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Outlook teacher marks 50th year in school district

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Starting her 50th year in education, Outlook Elementary School first grade teacher Bobbi Quigley visited with her students last Friday during the first week of school.

OUTLOOK - Dwight Eisenhower was President, fins were in with Detroit auto makers and the U.S. only had 48 states when Bobbi Quigley started teaching in the Sunnyside School District.

Last week she marked her 50th year in the district and 40th at Outlook Elementary, where she teaches first grade.

"There have been some kids who have tried to mathematically figure out my age," laughed Quigley, who got her teaching credentials at a place called the Central Washington College of Education, now known as CWU.

She didn't want to say her age for this interview, didn't want to take away the fun of yet another class of first graders playing the guessing game of how old she is.

Before Outlook, the Wenatchee native taught for a decade at Washington Elementary.

Quigley is an anomaly in an era when most educators retire after 30 years, since the state essentially tops out their retirement benefit.

What's kept her going 50 years, especially in the same district?

"I suppose when I first started it seemed like there was just something about the children, the parents, the camaraderie of the fellow teachers," Quigley said. "Since I first started everybody has just treated me so nice."

It also helped to have the support of her son Michael and late husband Keith.

"I have been very fortunate in that my family thought highly of educators," Quigley says. "My husband always made me feel there wasn't any other job that I could do that was more important than teaching. He was so proud of me for being a teacher."

During her long tenure she has seen the Outlook Elementary School building hit by fire on more than one occasion and she has experienced a teacher strike.

Some of Quigley's students have gone on to work in the Peace Corps or taken over the family farm. Others have presented legal cases before the U.S. Supreme Court and some have even followed in her steps to become first grade teachers.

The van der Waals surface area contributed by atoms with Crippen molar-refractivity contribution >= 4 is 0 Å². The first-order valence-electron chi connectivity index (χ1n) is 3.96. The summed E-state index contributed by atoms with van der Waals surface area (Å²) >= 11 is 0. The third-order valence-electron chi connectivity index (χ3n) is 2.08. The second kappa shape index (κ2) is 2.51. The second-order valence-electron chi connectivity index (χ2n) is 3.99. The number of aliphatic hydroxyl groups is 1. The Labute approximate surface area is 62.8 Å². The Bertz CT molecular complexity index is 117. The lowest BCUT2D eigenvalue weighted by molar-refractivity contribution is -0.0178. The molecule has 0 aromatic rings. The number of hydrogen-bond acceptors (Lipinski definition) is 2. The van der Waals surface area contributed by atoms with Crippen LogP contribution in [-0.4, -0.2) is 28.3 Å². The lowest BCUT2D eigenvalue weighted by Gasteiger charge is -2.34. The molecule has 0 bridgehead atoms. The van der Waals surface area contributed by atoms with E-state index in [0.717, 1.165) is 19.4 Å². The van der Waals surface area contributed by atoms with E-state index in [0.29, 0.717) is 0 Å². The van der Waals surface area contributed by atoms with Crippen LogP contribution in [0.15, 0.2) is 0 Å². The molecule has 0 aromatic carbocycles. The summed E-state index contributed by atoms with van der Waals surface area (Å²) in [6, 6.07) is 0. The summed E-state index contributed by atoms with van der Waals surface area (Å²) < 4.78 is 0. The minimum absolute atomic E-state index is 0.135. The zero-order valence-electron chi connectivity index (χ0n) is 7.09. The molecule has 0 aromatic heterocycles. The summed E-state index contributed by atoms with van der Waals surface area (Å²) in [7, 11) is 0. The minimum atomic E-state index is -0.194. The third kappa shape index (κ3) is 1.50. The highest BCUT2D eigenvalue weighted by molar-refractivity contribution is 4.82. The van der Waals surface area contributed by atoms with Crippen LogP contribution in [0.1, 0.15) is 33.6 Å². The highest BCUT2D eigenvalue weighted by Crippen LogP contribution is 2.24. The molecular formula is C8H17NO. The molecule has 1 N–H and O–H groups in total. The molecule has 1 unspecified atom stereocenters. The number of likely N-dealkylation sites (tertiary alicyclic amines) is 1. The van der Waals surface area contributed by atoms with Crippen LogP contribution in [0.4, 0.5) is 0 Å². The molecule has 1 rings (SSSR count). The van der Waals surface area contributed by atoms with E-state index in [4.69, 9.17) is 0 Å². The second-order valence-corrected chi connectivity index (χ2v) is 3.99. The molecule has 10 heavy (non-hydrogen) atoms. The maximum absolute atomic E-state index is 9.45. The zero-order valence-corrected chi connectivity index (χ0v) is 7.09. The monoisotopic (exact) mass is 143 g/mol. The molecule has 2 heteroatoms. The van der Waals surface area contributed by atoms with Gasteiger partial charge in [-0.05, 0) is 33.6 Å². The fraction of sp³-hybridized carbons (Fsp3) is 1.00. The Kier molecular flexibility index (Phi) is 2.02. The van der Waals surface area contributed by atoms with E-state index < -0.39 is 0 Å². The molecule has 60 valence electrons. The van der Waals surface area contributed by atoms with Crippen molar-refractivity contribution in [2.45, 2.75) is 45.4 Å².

Some of her former students have come back to Outlook to serve as a student teacher in her classroom and she has taught the children of many of her students. She thinks she may have even taught a third generation of family members.

"I have stayed around long enough that I have got to witness that," she said.

She's loved by her peers, students and parents.

And that makes it hard to think about leaving, even after 50 years.

"Parents will tell me I can retire, but that I have to wait because they have a little one coming along," Quigley laughed. She added, "My response to them is there are outstanding teachers in this school. If I'm not there, then there will be someone who may be even better."

Quigley says the biggest advancements she has seen in her 50 years as an educator are technology and collaborative efforts between teachers.

"When I first started it was like an island," she recalls of early classroom experiences. "As long as you kept your kids under control nobody checked on what you were doing."

To establish some kind of partnership, Quigley noted that even in those early years she and other teachers would meet periodically to share what worked-and what didn't-in the classroom.

Quigley praised current principal Robert Bowman and previous principal Cathy Mears for their leadership in making Outlook a quality place to teach.

She's been nominated a "Who's Who of American Teaching" 13 of the past 14 years.

It's an honor she doesn't take lightly.

"You have to have a high school student that has done well nominate you," Quigley said of the award. "The student has be in the upper percent of academics."

She added, "For a high school student to remember a first grade teacher, to have grown-ups go out of their way and tell me I was their favorite teacher, it puts wind under my wings. That's where you get 50 years."

And she's thinking about making it 51, or more.

"I keep thinking this is probably the year I should retire," Quigley says. "Then the other day a pregnant woman saw me and patted her tummy. She said, 'You've got to wait for this one.'"

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